Veterinarians also use DNA testing to diagnose infectious diseases. Polymerase chain reaction (PCR) amplifies a minute piece of DNA from an infectious agent present in the bloodstream to confirm the presence of the organism as the cause of an illness. After treatment, PCR can be used to confirm eradication of the infectious agent.

Oncologists use DNA testing to confirm a cancer diagnosis when the biopsy result is unclear. Veterinary researchers have identified genetic abnormalities in several types of canine and feline cancers. Testing for the presence of these abnormalities can help oncologists identify the tumor type and also help them choose the best treatment for your pet.

A fun use of DNA testing is to determine the genetic heritage of your mixed breed dog. Several companies offer this test.

The tests vary as to the required sample for testing — some require a blood sample obtained by your veterinarian; other tests use cells from the inside of the cheek collected with a special swab. Just like humans are interested in their family background, dog owners are interested in their dog’s background.

There may also be medical applications. If you know your dog is a high percentage of a particular breed of dog, you may monitor for diseases known to affect that breed. Knowing you dog’s heritage may help explain the behavior traits he exhibits, like the excellent swimming skills of a Labrador retriever or herding behaviors typical in Border collies.

So don’t worry if your veterinarian recommends a DNA test for your pet. It is not likely for an episode of CSI.

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This may also be found in the “Tales from the Pet Clinic” blog on WebMD.com.

For over a century, The Animal Medical Center has been a national leader in animal health care, known for its expertise, innovation and success in providing routine, specialty and emergency medical care for companion animals. Thanks in part to the enduring generosity of donors, The AMC is also known for its outstanding teaching, research and compassionate community funds. Please help us to continue these efforts. Send your contribution to: The Animal Medical Center, 510 East 62nd Street, New York, NY 10065. For more information, visit www.amcny.org. To make an appointment, please call 212.838.7053.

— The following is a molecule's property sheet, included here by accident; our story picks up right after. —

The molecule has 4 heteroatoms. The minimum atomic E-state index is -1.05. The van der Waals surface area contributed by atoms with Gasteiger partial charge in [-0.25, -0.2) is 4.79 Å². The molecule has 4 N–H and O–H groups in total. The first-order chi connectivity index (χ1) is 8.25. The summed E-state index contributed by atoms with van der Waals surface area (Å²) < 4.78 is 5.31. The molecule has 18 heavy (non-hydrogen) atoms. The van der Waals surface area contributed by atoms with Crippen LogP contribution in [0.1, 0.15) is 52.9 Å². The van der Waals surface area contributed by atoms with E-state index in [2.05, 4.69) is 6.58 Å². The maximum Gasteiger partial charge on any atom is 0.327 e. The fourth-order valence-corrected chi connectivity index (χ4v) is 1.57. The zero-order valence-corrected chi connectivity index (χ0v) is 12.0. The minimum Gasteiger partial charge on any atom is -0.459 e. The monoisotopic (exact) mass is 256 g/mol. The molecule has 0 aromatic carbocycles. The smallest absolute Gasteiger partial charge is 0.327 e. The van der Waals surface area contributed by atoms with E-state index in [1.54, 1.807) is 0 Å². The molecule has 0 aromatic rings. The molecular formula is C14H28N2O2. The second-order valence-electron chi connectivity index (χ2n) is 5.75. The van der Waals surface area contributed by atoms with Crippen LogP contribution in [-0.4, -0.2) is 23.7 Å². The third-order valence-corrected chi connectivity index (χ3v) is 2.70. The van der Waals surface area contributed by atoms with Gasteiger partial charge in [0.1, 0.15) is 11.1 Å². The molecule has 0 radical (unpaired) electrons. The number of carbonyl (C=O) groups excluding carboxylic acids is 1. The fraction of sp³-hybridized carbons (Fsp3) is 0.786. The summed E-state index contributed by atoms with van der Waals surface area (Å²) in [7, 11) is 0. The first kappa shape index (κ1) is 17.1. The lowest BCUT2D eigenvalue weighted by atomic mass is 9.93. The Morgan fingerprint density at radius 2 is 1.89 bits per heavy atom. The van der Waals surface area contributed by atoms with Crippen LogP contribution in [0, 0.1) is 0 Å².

On the Road Again: Safety Restraints for Car-Traveling Pets

August 11, 2011

According to the American Automobile Association, 30.9 million Americans will drive to their vacation destinations this summer. Sixty-one percent of pet owners take their pets on vacation. If you do the math, that equals nearly 19 million car-traveling pets. No wonder pet seat belts for dogs were the topic of a recent article in the Wall Street Journal.

Proper restraint of your pet while riding the in the car is an important safety consideration for both you and your pet. The National Highway Traffic Safety Administration (NHTSA) lists unrestrained pets as a driving distraction. Proper restraint keeps your mind focused on the road, keeps the pet from becoming an injury-causing projectile or from becoming injured in the case of an accident. Keeping your pet restrained while you are traveling also keeps your pet inside the car when you roll down the windows to pay a toll or ask for directions.

If you travel in the car with your cat, a carrier will keep your cat from roaming about, distracting you from driving. You should put a seat belt though the handle or straps to keep the carrier immobile during an accident. The cat carrier will only keep your cat safe if you can get the cat into the carrier. The minute a cat spies the carrier coming up from the basement or out of the closet they make a beeline underneath the middle of your king-sized bed. Once you flush them out of their hiding place, the most placid pussy cat becomes a man-eating lion. The folks at the Catalyst Council Channel on YouTube offer several videos to help cat owners train their cat to like getting into its carrier and traveling in the car.

When you buy a car or a child safety seat, you rely on data from crash tests to evaluate the quality of the product you intend to buy. The NHTSA website does not have information about pet restraint systems and I could not find any guidelines for evaluation of pet safety restraints. IMMI designs, tests and manufacturers vehicle safety systems. Their dog product is manufactured using seatbelt materials and they have video showing how it functions during crash testing using a doggie crash test dummy.

Since there appears not to be criteria for pet seat belts, here is what I would look for:

  1. Device has metal hooks, latches and loops Plastic will not be strong enough if you and your pet are in an accident.
  2. Device attaches to the car’s seat belt or the child safety restraint anchor located in the junction between the back and seat cushions. A device that attaches to the hooks for hanging clothes is not strong enough to hold up during a crash.